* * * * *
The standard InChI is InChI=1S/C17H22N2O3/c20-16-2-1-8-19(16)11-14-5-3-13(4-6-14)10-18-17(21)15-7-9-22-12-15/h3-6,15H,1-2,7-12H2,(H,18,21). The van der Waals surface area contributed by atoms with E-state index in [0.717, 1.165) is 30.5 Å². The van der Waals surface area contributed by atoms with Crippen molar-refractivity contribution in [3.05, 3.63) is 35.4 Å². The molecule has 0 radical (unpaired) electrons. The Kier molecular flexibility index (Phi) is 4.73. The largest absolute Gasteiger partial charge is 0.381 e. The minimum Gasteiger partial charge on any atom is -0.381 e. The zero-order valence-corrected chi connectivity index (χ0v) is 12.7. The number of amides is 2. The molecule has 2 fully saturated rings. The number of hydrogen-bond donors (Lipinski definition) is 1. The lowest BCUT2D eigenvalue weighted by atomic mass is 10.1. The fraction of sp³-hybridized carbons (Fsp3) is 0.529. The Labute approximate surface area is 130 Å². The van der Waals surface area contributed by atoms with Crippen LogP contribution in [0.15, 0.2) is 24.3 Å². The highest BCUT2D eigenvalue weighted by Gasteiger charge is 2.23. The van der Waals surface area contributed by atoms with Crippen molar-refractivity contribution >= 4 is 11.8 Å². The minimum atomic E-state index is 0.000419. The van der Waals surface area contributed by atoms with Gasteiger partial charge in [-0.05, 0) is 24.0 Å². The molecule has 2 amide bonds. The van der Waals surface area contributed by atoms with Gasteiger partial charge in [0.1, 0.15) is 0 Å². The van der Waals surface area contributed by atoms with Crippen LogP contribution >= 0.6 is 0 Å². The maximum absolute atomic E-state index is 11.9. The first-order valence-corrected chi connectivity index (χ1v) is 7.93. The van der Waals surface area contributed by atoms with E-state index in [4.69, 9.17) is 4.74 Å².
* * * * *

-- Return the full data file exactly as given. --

The standard InChI is InChI=1S/C17H22N2O3/c20-16-2-1-8-19(16)11-14-5-3-13(4-6-14)10-18-17(21)15-7-9-22-12-15/h3-6,15H,1-2,7-12H2,(H,18,21). The van der Waals surface area contributed by atoms with E-state index in [0.717, 1.165) is 30.5 Å². The van der Waals surface area contributed by atoms with Crippen molar-refractivity contribution in [3.05, 3.63) is 35.4 Å². The molecule has 0 radical (unpaired) electrons. The Kier molecular flexibility index (Phi) is 4.73. The largest absolute Gasteiger partial charge is 0.381 e. The minimum Gasteiger partial charge on any atom is -0.381 e. The zero-order valence-corrected chi connectivity index (χ0v) is 12.7. The number of amides is 2. The molecule has 2 fully saturated rings. The number of hydrogen-bond donors (Lipinski definition) is 1. The lowest BCUT2D eigenvalue weighted by atomic mass is 10.1. The fraction of sp³-hybridized carbons (Fsp3) is 0.529. The Labute approximate surface area is 130 Å². The van der Waals surface area contributed by atoms with Crippen LogP contribution in [0.15, 0.2) is 24.3 Å². The highest BCUT2D eigenvalue weighted by Gasteiger charge is 2.23. The van der Waals surface area contributed by atoms with Crippen molar-refractivity contribution >= 4 is 11.8 Å². The minimum atomic E-state index is 0.000419. The van der Waals surface area contributed by atoms with Gasteiger partial charge in [-0.05, 0) is 24.0 Å². The molecule has 2 amide bonds. The van der Waals surface area contributed by atoms with Gasteiger partial charge in [0.1, 0.15) is 0 Å². The van der Waals surface area contributed by atoms with Crippen LogP contribution >= 0.6 is 0 Å². The maximum absolute atomic E-state index is 11.9. The first-order valence-corrected chi connectivity index (χ1v) is 7.93. The van der Waals surface area contributed by atoms with E-state index in [4.69, 9.17) is 4.74 Å².